How Companies use Machine Learning
Machine learning is headed for a major growth spurt. After ticking past the $1 billion mark in 2016, the machine learning market is expected to hit $40 billion by 2025, according to a new report by Research and Markets.
Where will all that growth come from? Everywhere!
Of course, the first challenge of machine learning is identifying a use case. Not sure where to start? To make the most of this explosive technology, consider how today's top companies, ranging in industry from retail to hardware to media, are using it:
Retail giant Target discovered that machine learning can be used to predict not only purchase behaviour but also pregnancy. In fact, Target's model is so precise that it can reliably guess which trimester a pregnant woman is in based on what she's bought. After a father discovered through Target's persistent promotions that his 16-year-old daughter was pregnant, Target actually had to dial its initiative back by mixing in less specific ads.
Most companies' promotions are driven by the seasons or holidays. Snow shovels go on sale in July, sunscreen in June. But consumers go through seasons in their own lives, too. The worst time to sell someone a car, for example, is right after she just bought one. It might be the best time, however, to market car insurance to that person. Machine learning can pick up on those rhythms, helping companies recommend their products to customers when the timing is just right.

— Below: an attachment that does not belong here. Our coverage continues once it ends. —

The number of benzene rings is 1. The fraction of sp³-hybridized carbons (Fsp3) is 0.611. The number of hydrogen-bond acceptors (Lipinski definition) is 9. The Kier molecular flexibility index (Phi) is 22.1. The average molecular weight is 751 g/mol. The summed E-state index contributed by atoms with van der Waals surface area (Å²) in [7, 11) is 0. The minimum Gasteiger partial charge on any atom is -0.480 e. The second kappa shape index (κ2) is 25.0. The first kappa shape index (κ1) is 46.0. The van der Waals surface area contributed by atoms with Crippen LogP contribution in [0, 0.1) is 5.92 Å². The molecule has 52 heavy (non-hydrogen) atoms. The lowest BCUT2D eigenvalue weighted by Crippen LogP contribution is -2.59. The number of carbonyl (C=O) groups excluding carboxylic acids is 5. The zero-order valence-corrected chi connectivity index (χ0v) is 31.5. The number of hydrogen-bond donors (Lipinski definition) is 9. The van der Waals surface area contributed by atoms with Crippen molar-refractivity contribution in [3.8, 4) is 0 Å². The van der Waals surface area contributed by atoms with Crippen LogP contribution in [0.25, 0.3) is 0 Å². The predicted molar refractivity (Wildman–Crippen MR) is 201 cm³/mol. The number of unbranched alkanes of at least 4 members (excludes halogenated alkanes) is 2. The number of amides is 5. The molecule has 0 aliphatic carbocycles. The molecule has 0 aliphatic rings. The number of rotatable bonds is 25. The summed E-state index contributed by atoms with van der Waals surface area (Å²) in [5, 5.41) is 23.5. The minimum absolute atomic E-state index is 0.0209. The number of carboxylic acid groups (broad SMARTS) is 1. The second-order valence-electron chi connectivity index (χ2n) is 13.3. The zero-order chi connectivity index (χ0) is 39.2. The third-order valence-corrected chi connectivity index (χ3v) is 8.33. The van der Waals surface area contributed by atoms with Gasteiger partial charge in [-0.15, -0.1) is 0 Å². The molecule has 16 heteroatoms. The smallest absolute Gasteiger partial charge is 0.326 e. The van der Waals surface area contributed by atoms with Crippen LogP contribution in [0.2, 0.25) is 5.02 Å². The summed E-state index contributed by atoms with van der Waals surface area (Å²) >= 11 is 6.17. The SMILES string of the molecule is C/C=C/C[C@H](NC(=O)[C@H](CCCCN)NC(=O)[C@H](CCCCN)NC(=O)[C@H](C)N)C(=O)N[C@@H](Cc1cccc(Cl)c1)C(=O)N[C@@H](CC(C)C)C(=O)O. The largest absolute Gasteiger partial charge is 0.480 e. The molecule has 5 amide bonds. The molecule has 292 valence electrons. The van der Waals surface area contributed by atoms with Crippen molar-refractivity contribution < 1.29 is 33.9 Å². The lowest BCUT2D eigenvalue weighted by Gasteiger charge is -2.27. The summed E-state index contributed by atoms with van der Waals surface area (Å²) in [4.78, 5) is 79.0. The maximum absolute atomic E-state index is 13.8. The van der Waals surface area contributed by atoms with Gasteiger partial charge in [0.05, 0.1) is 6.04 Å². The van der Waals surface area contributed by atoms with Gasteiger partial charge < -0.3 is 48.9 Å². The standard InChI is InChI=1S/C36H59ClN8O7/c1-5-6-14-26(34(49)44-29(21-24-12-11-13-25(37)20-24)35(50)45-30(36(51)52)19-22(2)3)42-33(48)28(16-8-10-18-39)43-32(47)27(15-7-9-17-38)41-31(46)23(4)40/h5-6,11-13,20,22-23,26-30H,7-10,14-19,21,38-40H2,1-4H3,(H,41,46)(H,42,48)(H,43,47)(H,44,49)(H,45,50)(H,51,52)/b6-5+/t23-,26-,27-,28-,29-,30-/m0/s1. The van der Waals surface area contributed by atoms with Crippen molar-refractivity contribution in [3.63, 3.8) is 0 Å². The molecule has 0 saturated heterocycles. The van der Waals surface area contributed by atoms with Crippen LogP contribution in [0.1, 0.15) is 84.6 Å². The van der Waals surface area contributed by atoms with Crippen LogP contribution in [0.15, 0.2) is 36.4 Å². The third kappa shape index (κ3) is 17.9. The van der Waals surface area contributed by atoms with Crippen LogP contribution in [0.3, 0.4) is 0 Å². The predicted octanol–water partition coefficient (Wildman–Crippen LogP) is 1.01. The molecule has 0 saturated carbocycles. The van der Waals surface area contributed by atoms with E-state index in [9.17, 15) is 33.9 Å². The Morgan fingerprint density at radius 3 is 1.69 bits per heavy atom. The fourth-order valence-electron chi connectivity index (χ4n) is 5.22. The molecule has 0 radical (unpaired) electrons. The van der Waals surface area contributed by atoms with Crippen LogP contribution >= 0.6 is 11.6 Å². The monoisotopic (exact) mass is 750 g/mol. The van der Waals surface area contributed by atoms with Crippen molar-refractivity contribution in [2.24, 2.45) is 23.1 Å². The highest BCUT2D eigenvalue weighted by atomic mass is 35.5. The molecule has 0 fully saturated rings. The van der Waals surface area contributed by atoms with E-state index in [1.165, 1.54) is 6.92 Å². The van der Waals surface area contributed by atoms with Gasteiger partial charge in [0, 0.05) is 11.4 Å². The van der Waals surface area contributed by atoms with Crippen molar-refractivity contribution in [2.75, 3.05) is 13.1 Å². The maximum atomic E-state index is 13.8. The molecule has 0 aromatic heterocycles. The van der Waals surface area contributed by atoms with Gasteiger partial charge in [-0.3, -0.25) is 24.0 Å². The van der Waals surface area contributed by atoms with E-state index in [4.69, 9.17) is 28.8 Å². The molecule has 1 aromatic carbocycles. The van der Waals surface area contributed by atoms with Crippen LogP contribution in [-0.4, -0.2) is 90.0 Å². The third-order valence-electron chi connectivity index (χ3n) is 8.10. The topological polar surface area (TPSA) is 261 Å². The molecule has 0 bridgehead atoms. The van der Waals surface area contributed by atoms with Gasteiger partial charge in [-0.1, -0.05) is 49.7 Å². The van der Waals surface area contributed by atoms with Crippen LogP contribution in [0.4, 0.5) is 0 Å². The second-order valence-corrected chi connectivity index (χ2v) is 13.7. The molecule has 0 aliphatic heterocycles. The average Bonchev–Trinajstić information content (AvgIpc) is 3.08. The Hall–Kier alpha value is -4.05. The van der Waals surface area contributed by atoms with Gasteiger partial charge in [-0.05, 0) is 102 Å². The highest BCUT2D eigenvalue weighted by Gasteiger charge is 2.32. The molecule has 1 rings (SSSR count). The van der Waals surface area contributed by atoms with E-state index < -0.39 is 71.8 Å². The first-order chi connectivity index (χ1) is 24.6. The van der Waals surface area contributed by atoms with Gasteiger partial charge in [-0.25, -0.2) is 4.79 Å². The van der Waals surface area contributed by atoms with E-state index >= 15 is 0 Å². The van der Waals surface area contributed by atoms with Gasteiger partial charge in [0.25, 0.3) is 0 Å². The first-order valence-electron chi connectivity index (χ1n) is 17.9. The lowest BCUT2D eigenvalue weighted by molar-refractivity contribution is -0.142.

When someone posts a photo on Twitter, she/he wants people to see it. But if the thumbnail is not right, nobody is going to click on it. Twitter seems to have solved this problem by using neural networks. In a scalable, cost-effective way, the social media firm is using machine learning to crop users' photos into compelling, low-resolution preview images. The result is fewer thumbnails of doorknobs and more of the funny signs just above them.
Apple recently filed a patent that, in non-technical terms, implies that it's prioritizing cross-device personalization. In the near future, for example, a user's Apple Watch might suggest an iTunes playlist to match his heartbeat goal in another app.
500 million people shop with Chinese retail giant Alibaba. Each of those customers goes through a separate and distinct journey, from searching to buying. How does Alibaba track and tailor each of those 500 million journeys? With machine learning, of course.
Alibaba's virtual storefronts are customized for each shopper. Search results turn up ideal products. Ali Xiaomi, a conversational chat-bot, handles most spoken and written customer service inquiries. Every element of Alibaba's business was built for the shopper engaging with it, and every action the shopper takes teaches the machine more about what the shopper wants.
Machines can't learn everything about a business or its customers. But companies like Apple, Spotify and Alibaba are pushing that boundary back further and further. Now, with machine learning making disruptive innovation easier than ever before expect to see new startups disrupting the existing market leaders.